Anne K. Swartz

(b Philadelphia, PA, 1947).

American performance artist. Wilson graduated in 1969 from Wilmington College in Ohio, where she majored in English literature and minored in art. She completed her MA at Dalhousie University, Halifax, NS, but left the program in 1971 prior to receiving her PhD and began teaching at Nova Scotia College of Art and Design in Halifax. She started making language-based art about parents and children, as she explored her experiences as a woman and artist. She transitioned to using performance as a medium, focusing on identity formation beginning in 1972 with works such as Posturing: Drag where she made herself up in different appearances, documenting each in photographs. This work was the first of several in which the artist examined the fluid nature of gender and self, although her work was dismissed by the male-oriented art world. She began receiving recognition when her 1973 postcard image and text work Breast Forms Permutated...


Patti Stuckler

(b Waco, TX, Oct 4, 1941).

American performance artist, writer, draughtsman, printmaker and stage designer. He studied painting in Paris under the American painter George McNeil (b 1908) in 1962, before completing a degree in interior design at the Pratt Institute in New York from 1962 to 1965. After serving an apprenticeship in architecture to Paolo Soleri in Phoenix, AZ, from 1965 to 1966, he returned to New York and began to work as a performance artist, creating a range of theatrical productions that combine music, text, dance and design. He earned his reputation with productions such as Deafman Glance (first staged in 1970 at the University Theater in Iowa City, IA) and A Letter to Queen Victoria (première at the Teatro Caio Melisso in Spoleto, Italy, and extensively toured in 1974); many of these were large-scale, marathon extravaganzas in which a series of images, formed from the conjunction of actors, dancers and set designs, unfolded to the accompaniment of music. Abandoning traditional theatrical elements such as ordered narrative content and the compression of real time, he favoured an avant-garde approach influenced by composers, choreographers and artists active in New York from the early 1960s....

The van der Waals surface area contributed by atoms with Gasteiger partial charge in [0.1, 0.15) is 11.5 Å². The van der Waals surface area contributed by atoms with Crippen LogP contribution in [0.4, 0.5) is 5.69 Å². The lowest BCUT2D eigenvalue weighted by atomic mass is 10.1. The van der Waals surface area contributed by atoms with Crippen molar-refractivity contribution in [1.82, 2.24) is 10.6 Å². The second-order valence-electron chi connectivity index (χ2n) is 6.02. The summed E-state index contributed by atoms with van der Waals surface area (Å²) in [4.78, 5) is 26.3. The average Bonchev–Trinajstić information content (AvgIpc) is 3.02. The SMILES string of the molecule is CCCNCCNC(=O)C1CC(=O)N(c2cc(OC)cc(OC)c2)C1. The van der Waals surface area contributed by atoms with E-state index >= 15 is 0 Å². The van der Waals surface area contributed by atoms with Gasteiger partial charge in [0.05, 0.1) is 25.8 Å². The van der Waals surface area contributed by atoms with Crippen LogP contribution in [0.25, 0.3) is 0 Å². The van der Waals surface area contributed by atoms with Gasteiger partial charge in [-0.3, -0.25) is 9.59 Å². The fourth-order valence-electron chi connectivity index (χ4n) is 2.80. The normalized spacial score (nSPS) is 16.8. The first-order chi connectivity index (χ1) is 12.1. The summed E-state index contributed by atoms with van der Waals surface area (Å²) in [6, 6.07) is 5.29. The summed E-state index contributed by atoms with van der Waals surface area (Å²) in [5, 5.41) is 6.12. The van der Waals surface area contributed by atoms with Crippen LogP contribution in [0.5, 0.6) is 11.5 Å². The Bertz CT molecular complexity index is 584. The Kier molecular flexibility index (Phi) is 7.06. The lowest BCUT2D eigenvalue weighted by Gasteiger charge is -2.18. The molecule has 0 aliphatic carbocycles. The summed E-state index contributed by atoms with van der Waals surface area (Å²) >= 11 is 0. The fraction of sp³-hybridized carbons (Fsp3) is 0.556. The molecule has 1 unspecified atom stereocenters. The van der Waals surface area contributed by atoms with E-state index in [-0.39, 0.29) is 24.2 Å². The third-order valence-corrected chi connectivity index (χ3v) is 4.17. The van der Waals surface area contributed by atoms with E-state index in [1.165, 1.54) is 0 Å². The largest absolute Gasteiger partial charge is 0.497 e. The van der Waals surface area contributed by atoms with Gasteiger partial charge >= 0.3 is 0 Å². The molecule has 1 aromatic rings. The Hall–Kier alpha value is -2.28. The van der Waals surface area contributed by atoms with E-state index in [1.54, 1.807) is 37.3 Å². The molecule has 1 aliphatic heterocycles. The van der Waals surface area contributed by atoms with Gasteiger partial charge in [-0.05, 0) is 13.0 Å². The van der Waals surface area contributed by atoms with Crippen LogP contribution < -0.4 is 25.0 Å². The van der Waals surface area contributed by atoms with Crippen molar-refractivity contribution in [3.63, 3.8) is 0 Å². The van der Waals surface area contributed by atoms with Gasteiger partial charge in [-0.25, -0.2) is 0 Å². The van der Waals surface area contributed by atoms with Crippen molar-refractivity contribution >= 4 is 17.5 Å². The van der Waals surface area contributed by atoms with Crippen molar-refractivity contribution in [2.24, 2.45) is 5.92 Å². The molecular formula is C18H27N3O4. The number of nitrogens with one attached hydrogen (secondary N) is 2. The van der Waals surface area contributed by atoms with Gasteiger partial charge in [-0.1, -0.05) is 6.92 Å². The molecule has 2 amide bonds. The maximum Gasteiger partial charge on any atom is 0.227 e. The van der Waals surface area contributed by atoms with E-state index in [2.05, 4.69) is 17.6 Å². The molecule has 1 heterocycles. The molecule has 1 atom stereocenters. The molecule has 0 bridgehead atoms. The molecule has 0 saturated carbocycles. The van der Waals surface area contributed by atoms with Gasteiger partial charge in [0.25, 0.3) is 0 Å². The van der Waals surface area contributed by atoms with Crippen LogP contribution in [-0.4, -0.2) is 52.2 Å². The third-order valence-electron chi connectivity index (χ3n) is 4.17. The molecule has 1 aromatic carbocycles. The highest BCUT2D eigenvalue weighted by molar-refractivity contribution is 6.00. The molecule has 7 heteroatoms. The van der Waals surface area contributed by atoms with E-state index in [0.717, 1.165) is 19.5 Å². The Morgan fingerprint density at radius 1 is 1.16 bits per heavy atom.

Leslie Heiner

[Carl; Karl] ( Ferdinand )

(b Siegburg, nr Bonn, Feb 19, 1828; d St Louis, MO, Nov 28, 1862).

American painter and photographer of German birth. He arrived in St Louis in 1843. From 1846 to 1850 he studied painting under the St Louis artist Leon de Pomarede (1807–92). In 1852 he continued his studies at the Kunstakademie in Düsseldorf, where he worked with Josef Fay (1813–75) and Emanuel Gottlieb Leutze until about 1856. In 1858, having once more based himself in St Louis, he travelled up the Mississippi in order to draw and photograph Indians. Wimar joined a party of the American Fur Trading Company and made several journeys between 1858 and 1860 up the Mississippi, Missouri and Yellowstone rivers in search of Indian subjects. His painting, the Buffalo Hunt (1860; St Louis, MO, Washington U., Gal. A.), became one of the original works in the collection of the Western Academy of Art. In 1861 Wimar was commissioned to decorate the rotunda of the St Louis Court-house with scenes of the settlement of the West (mostly destr.)...